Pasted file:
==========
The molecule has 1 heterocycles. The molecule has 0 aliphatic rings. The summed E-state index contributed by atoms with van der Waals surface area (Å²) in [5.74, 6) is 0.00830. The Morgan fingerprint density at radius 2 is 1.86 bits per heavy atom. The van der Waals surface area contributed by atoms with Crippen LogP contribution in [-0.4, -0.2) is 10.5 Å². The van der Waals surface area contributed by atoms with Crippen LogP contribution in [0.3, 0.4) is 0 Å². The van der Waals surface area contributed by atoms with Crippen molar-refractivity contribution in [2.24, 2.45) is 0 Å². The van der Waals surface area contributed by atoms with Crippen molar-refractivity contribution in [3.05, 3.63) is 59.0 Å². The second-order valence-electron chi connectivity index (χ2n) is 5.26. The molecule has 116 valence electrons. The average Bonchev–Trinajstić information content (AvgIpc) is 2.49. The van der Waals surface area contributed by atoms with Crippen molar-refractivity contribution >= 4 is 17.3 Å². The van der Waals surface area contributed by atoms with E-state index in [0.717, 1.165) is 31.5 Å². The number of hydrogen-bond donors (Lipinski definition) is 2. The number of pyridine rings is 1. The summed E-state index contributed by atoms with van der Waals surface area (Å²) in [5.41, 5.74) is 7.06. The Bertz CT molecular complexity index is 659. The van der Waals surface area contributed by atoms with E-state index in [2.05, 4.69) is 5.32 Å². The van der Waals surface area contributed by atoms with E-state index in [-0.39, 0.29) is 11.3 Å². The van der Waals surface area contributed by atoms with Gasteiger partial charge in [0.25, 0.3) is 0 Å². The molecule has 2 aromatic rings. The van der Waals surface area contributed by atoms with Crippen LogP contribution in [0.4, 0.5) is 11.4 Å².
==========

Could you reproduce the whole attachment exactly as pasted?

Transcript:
The molecule has 1 heterocycles. The molecule has 0 aliphatic rings. The summed E-state index contributed by atoms with van der Waals surface area (Å²) in [5.74, 6) is 0.00830. The Morgan fingerprint density at radius 2 is 1.86 bits per heavy atom. The van der Waals surface area contributed by atoms with Crippen LogP contribution in [-0.4, -0.2) is 10.5 Å². The van der Waals surface area contributed by atoms with Crippen LogP contribution in [0.3, 0.4) is 0 Å². The van der Waals surface area contributed by atoms with Crippen molar-refractivity contribution in [2.24, 2.45) is 0 Å². The van der Waals surface area contributed by atoms with Crippen molar-refractivity contribution in [3.05, 3.63) is 59.0 Å². The second-order valence-electron chi connectivity index (χ2n) is 5.26. The molecule has 116 valence electrons. The average Bonchev–Trinajstić information content (AvgIpc) is 2.49. The van der Waals surface area contributed by atoms with Crippen molar-refractivity contribution >= 4 is 17.3 Å². The van der Waals surface area contributed by atoms with E-state index in [0.717, 1.165) is 31.5 Å². The number of hydrogen-bond donors (Lipinski definition) is 2. The number of pyridine rings is 1. The summed E-state index contributed by atoms with van der Waals surface area (Å²) in [5.41, 5.74) is 7.06. The Bertz CT molecular complexity index is 659. The van der Waals surface area contributed by atoms with E-state index in [2.05, 4.69) is 5.32 Å². The van der Waals surface area contributed by atoms with E-state index in [-0.39, 0.29) is 11.3 Å². The van der Waals surface area contributed by atoms with Gasteiger partial charge in [0.25, 0.3) is 0 Å². The molecule has 2 aromatic rings. The van der Waals surface area contributed by atoms with Crippen LogP contribution in [0.4, 0.5) is 11.4 Å².